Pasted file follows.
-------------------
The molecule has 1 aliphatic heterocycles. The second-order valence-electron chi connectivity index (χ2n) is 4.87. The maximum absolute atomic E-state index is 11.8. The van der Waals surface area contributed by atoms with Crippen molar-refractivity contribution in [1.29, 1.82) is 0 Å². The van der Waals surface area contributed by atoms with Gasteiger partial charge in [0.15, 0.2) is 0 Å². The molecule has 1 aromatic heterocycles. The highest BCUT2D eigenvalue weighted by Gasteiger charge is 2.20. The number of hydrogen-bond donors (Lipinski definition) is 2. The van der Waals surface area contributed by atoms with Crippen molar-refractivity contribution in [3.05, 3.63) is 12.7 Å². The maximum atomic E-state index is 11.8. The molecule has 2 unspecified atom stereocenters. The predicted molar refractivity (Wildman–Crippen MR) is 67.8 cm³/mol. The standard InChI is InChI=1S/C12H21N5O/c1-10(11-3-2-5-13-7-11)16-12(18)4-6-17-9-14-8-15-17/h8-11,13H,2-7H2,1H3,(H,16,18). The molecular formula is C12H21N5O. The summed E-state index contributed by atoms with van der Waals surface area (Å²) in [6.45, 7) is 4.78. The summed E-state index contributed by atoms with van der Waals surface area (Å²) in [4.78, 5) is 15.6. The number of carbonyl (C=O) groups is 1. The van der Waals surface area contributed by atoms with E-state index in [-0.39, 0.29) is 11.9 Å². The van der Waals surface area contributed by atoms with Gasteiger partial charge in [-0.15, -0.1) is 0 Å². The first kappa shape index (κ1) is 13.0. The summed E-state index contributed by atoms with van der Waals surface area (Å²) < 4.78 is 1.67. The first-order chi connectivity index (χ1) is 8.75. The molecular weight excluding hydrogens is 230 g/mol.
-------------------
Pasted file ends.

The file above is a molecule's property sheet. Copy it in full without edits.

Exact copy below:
The molecule has 1 aliphatic heterocycles. The second-order valence-electron chi connectivity index (χ2n) is 4.87. The maximum absolute atomic E-state index is 11.8. The van der Waals surface area contributed by atoms with Crippen molar-refractivity contribution in [1.29, 1.82) is 0 Å². The van der Waals surface area contributed by atoms with Gasteiger partial charge in [0.15, 0.2) is 0 Å². The molecule has 1 aromatic heterocycles. The highest BCUT2D eigenvalue weighted by Gasteiger charge is 2.20. The number of hydrogen-bond donors (Lipinski definition) is 2. The van der Waals surface area contributed by atoms with Crippen molar-refractivity contribution in [3.05, 3.63) is 12.7 Å². The maximum atomic E-state index is 11.8. The molecule has 2 unspecified atom stereocenters. The predicted molar refractivity (Wildman–Crippen MR) is 67.8 cm³/mol. The standard InChI is InChI=1S/C12H21N5O/c1-10(11-3-2-5-13-7-11)16-12(18)4-6-17-9-14-8-15-17/h8-11,13H,2-7H2,1H3,(H,16,18). The molecular formula is C12H21N5O. The summed E-state index contributed by atoms with van der Waals surface area (Å²) in [6.45, 7) is 4.78. The summed E-state index contributed by atoms with van der Waals surface area (Å²) in [4.78, 5) is 15.6. The number of carbonyl (C=O) groups is 1. The van der Waals surface area contributed by atoms with E-state index in [-0.39, 0.29) is 11.9 Å². The van der Waals surface area contributed by atoms with Gasteiger partial charge in [-0.15, -0.1) is 0 Å². The first kappa shape index (κ1) is 13.0. The summed E-state index contributed by atoms with van der Waals surface area (Å²) < 4.78 is 1.67. The first-order chi connectivity index (χ1) is 8.75. The molecular weight excluding hydrogens is 230 g/mol.